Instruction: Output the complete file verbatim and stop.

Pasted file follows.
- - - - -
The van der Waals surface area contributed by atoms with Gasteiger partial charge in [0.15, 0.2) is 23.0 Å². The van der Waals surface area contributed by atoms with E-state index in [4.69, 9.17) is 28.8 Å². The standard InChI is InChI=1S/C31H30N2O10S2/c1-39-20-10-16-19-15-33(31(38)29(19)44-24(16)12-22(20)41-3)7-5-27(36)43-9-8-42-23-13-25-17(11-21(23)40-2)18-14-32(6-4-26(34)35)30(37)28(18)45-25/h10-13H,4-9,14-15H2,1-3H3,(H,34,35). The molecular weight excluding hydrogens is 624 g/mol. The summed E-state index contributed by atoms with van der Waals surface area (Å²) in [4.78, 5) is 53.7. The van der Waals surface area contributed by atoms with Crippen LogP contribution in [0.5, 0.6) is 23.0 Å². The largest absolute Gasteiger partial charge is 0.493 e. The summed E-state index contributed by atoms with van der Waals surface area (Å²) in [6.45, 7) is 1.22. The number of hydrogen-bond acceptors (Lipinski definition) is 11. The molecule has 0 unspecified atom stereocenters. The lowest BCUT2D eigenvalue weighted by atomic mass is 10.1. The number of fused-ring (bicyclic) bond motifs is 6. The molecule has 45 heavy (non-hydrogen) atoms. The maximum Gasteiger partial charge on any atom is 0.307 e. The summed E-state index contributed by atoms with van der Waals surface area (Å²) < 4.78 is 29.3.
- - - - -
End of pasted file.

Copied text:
The van der Waals surface area contributed by atoms with Gasteiger partial charge in [0.15, 0.2) is 23.0 Å². The van der Waals surface area contributed by atoms with E-state index in [4.69, 9.17) is 28.8 Å². The standard InChI is InChI=1S/C31H30N2O10S2/c1-39-20-10-16-19-15-33(31(38)29(19)44-24(16)12-22(20)41-3)7-5-27(36)43-9-8-42-23-13-25-17(11-21(23)40-2)18-14-32(6-4-26(34)35)30(37)28(18)45-25/h10-13H,4-9,14-15H2,1-3H3,(H,34,35). The molecular weight excluding hydrogens is 624 g/mol. The summed E-state index contributed by atoms with van der Waals surface area (Å²) in [4.78, 5) is 53.7. The van der Waals surface area contributed by atoms with Crippen LogP contribution in [0.5, 0.6) is 23.0 Å². The largest absolute Gasteiger partial charge is 0.493 e. The summed E-state index contributed by atoms with van der Waals surface area (Å²) in [6.45, 7) is 1.22. The number of hydrogen-bond acceptors (Lipinski definition) is 11. The molecule has 0 unspecified atom stereocenters. The lowest BCUT2D eigenvalue weighted by atomic mass is 10.1. The number of fused-ring (bicyclic) bond motifs is 6. The molecule has 45 heavy (non-hydrogen) atoms. The maximum Gasteiger partial charge on any atom is 0.307 e. The summed E-state index contributed by atoms with van der Waals surface area (Å²) < 4.78 is 29.3.